During the last weekend before the 2018 midterms, the media decided an ad by President Trump was "racist" and therefore refused to air it. CNN, NBC, Facebook and even Fox News took that position.
The "star" of this commercial is Luis Bracamontes, a Mexican citizen who has repeatedly entered America illegally and who shot two California police deputies dead in 2014. In January, Fox News aired footage of Bracamontes boasting in court: "I don't (expletive) regret that (expletive). The only thing that I (expletive) regret is that I (expletive) killed two. I wish I (expletive) killed more of those (expletives)." But CNN and MSNBC didn't cover it as news. They covered it when Trump used the footage in his ad. They didn't grieve for the families of the two dead deputies. They didn't worry about the problem of crime by illegal immigrants. They worried about Trump's tactics.
Trump's ad played part of the Bracamontes clip, and a narrator said: "It's pure evil. President Trump is right. Build the wall. Deport criminals. Stop illegal immigration now. Democrats who stand in our way will be complicit in every murder committed by illegal immigrants."
CNN's Poppy Harlow was aghast and asked, "Is this politics at its worst?" MSNBC's Kasie Hunt asked Sen. Michael Bennet for his response. "I say it's appalling. I don't say that as a Democrat or as a senator," Bennet lectured. "I say it as an American and wish that we had a president who actually was trying to bring the country together rather than dividing us."
As if former President Obama and the Democrats gave America a blissful eight years of unifying moments? Black Lives Matter and Occupy Wall Street were about as angry and divisive as they come. But Bennet and Co. didn't have a problem in the world. These militants and anarchists were celebrated by liberals and their media adjuncts as part of a glorious progressive future, no matter how many laws they broke.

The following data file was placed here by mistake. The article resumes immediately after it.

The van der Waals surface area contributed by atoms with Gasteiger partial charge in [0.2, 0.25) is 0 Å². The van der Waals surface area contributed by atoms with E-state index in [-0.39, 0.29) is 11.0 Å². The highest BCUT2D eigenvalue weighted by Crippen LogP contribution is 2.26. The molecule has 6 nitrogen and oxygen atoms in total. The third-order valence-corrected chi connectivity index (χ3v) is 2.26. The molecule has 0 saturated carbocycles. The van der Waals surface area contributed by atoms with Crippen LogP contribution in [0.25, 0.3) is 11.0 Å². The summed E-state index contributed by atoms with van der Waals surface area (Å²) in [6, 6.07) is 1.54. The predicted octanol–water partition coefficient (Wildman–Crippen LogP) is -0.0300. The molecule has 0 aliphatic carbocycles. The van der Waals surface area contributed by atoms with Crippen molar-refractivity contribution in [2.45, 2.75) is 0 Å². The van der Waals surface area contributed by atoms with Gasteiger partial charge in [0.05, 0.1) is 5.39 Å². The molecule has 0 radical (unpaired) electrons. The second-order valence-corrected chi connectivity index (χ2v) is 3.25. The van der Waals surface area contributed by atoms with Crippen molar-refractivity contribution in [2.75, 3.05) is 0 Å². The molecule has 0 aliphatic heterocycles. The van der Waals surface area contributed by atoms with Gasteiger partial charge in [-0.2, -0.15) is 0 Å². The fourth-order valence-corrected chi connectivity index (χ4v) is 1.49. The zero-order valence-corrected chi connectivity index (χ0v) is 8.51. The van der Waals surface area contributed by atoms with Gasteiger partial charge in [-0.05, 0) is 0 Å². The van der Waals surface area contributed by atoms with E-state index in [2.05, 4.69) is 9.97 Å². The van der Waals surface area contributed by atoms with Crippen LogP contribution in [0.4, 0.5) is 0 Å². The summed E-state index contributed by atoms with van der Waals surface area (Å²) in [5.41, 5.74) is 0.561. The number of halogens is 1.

But when an illegal immigrant shoots and kills two law enforcement officers and brags about it, bringing it up is somehow divisive. Why couldn't we unite as Americans around the idea that illegal immigrants shouldn't be killing our cops? Why can't the "news" networks define that as news, and not as inflammatory content to be banned? Why doesn't the president of the United States have the right to talk about this, not by others' standards but his own?
Then consider the newspapers. A search for Luis Bracamontes on The New York Times website finds 20 mentions in the last five years — and 18 of them are from Nov. 1 forward, centered on the new Trump ad that he debuted on his Twitter account.
The ad intersperses the Bracamontes clips with footage of the caravan of immigrants marching through Mexico. Trump's ad incorrectly states that Democrats let Bracamontes in and let him stay, when he illegally entered the country under both Democrat and Republican presidents.
But it's not the bad facts that they're finding offensive. They're too emotional to deal in facts. The ad is "racist" because it's seen as an attempt to scare white voters into choosing Republicans.
CNN's Don Lemon picked up where his network left off, saying: "this horrible guy who is a convicted cop killer, you know, mouthing things in court and smiling. It just — every racist immigrant trope that you can think of is in this ad." NBC's Peter Alexander said, "the president is facing sharp condemnation for what critics call fearmongering and racism by promoting this web video trying to terrify Republicans to vote."
Haven't CNN and NBC and the other networks just spent two years making videos to terrify everyone into voting against Donald Trump and his alleged enablers? Haven't they been divisively fearmongering about "democracy dying in darkness" through this entire presidency?
L. Brent Bozell III is the president of the Media Research Center. Tim Graham is director of media analysis at the Media Research Center and executive editor of the blog NewsBusters.org.